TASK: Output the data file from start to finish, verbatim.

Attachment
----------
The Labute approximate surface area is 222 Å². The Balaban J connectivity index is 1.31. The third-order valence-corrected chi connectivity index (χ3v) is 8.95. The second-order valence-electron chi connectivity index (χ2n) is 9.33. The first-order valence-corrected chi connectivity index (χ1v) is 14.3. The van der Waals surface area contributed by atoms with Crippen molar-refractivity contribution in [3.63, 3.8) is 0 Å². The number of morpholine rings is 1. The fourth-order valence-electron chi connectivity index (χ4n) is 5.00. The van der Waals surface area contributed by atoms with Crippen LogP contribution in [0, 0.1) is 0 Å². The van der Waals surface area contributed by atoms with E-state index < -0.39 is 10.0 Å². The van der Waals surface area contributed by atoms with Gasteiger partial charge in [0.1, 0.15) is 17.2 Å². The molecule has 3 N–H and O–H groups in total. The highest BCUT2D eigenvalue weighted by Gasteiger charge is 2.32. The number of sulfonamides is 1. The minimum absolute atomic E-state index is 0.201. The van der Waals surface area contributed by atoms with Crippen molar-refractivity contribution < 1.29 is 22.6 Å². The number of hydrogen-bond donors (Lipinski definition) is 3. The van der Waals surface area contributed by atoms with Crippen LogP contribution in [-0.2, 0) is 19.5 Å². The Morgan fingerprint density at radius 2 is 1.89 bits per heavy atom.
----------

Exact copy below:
The Labute approximate surface area is 222 Å². The Balaban J connectivity index is 1.31. The third-order valence-corrected chi connectivity index (χ3v) is 8.95. The second-order valence-electron chi connectivity index (χ2n) is 9.33. The first-order valence-corrected chi connectivity index (χ1v) is 14.3. The van der Waals surface area contributed by atoms with Crippen molar-refractivity contribution in [3.63, 3.8) is 0 Å². The number of morpholine rings is 1. The fourth-order valence-electron chi connectivity index (χ4n) is 5.00. The van der Waals surface area contributed by atoms with Crippen LogP contribution in [0, 0.1) is 0 Å². The van der Waals surface area contributed by atoms with E-state index < -0.39 is 10.0 Å². The van der Waals surface area contributed by atoms with Gasteiger partial charge in [0.1, 0.15) is 17.2 Å². The molecule has 3 N–H and O–H groups in total. The highest BCUT2D eigenvalue weighted by Gasteiger charge is 2.32. The number of sulfonamides is 1. The minimum absolute atomic E-state index is 0.201. The van der Waals surface area contributed by atoms with Crippen molar-refractivity contribution < 1.29 is 22.6 Å². The number of hydrogen-bond donors (Lipinski definition) is 3. The van der Waals surface area contributed by atoms with Crippen LogP contribution in [-0.2, 0) is 19.5 Å². The Morgan fingerprint density at radius 2 is 1.89 bits per heavy atom.